Mr. Trimble: I welcome new clause 1(1), particularly its reference to the First Minister, the Deputy First Minister and Northern Ireland Ministers. It is particularly desirable to put clearly on the record the duty of Northern Ireland Ministers generally to uphold the continuing independence of the judiciary. I merely reflect that this underlines, too, how crazy it would be to have certain persons who were so closely linked with the greatest bank robbery in British history as Ministers.

Mr. Nigel Dodds (Belfast, North) (DUP): Some of the points that arise on the clause arose in the debate on clause 4. No one can argue with the general principle of the guarantee of continued judicial independence in Northern Ireland, but I am slightly concerned and puzzled as to why it should be thought necessary to have a reference in new section 1(4)(c) to "international court" when the provision refers to Northern Ireland Ministers and the judiciary. That point was raised by my hon. Friend the Member for Basingstoke (Mr. Hunter) during the previous debate.

More generally, I come to some of the issues that arose during the previous debate about European law and its impact on domestic law. In Northern Ireland, some of the implications of that have been to our detriment. Section 24 of the Northern Ireland Act 1998 states:


in the European convention on human rights or within Community law.

At the moment, there is a considerable threat to planning law in Northern Ireland from a number of European directives and that has raised a number
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of concerns. We would strongly resist anything that increased that threat or undermined domestic law and jurisdiction of the courts.

More generally on judicial independence, in the light of our experience since the Anglo-Irish agreement of 1985, the notion of a duty on the First Minister and Deputy First Minister to uphold the continued independence of the judiciary in Northern Ireland is worth mentioning. Since that agreement, it seems to many people that it has been commonplace for the Government of the Irish Republic to have a say in the process of judicial nominations in Northern Ireland. Indeed, it is widely accepted that on at least one occasion, the Republic's view that someone should not be nominated prevailed. Viewed in that light, the concept of an independent judiciary seems somewhat abstract. If and when the Northern Ireland Assembly returns, it is unlikely that the process would be any less contentious or political because although removing the power from the Lord Chancellor more generally might make the process more transparent, only time will tell what the longer-term implications are.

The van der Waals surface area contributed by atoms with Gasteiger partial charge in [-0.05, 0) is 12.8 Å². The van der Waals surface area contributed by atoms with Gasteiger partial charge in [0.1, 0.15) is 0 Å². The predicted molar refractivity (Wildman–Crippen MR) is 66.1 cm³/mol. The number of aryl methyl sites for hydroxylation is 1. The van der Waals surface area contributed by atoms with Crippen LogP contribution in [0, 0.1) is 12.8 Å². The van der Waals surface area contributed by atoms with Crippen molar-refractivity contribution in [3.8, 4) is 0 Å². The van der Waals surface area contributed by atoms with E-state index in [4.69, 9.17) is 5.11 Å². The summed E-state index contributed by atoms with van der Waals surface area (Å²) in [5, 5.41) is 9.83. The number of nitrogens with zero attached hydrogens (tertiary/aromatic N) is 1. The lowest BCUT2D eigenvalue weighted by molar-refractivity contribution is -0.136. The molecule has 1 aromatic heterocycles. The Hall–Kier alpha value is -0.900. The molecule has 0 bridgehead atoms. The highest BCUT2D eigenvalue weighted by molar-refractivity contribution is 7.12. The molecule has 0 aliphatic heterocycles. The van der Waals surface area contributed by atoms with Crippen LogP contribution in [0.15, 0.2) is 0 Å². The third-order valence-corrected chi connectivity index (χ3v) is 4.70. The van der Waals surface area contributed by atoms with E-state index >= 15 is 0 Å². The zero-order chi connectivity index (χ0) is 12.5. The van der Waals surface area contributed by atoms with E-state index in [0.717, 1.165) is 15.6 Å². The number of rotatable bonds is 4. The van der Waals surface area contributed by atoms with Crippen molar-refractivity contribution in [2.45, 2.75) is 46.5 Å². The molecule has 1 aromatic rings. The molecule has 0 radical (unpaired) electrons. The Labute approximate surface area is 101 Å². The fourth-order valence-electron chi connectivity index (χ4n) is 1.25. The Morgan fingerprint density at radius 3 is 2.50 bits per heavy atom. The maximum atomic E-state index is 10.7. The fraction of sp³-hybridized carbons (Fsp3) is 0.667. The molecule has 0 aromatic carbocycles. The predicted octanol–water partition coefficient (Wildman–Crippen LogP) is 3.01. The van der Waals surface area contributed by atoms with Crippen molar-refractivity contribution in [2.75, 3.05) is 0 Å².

Mr. Leslie: During my earlier comments, I explained the broader principles of why we advocate clause 5 as part of the Bill, and nothing that I said was undermined by the comments of the hon. Member for Belfast, North (Mr. Dodds). Far be it from me to become too deeply involved in some of the points that he raised. They are on the record and my ministerial colleagues will see them. I stand by my assertion that clause 5 should stand part of the Bill.

Question put and agreed to.

Clause 5 ordered to stand part of the Bill.

New Clause 1A

Lord Chief Justice of Northern Ireland

'(1)   For subsection (1) of section 12 of the Justice (Northern Ireland) Act 2002 (role of the Lord Chief Justice) substitute—

"(1A)   The Lord Chief Justice holds the office of President of the Courts of Northern Ireland and is Head of the Judiciary of Northern Ireland.

(1B)   As President of the Courts of Northern Ireland he is responsible—

(a)   for representing the views of the judiciary of Northern Ireland to Parliament, the Lord Chancellor and Ministers of the Crown generally;

(b)   for representing the views of the judiciary of Northern Ireland to the Northern Ireland Assembly, the First Minister and deputy First Minister and Northern Ireland Ministers;

(c)   for the maintenance of appropriate arrangements for the welfare, training and guidance of the judiciary of Northern Ireland within the resources made available by the Lord Chancellor;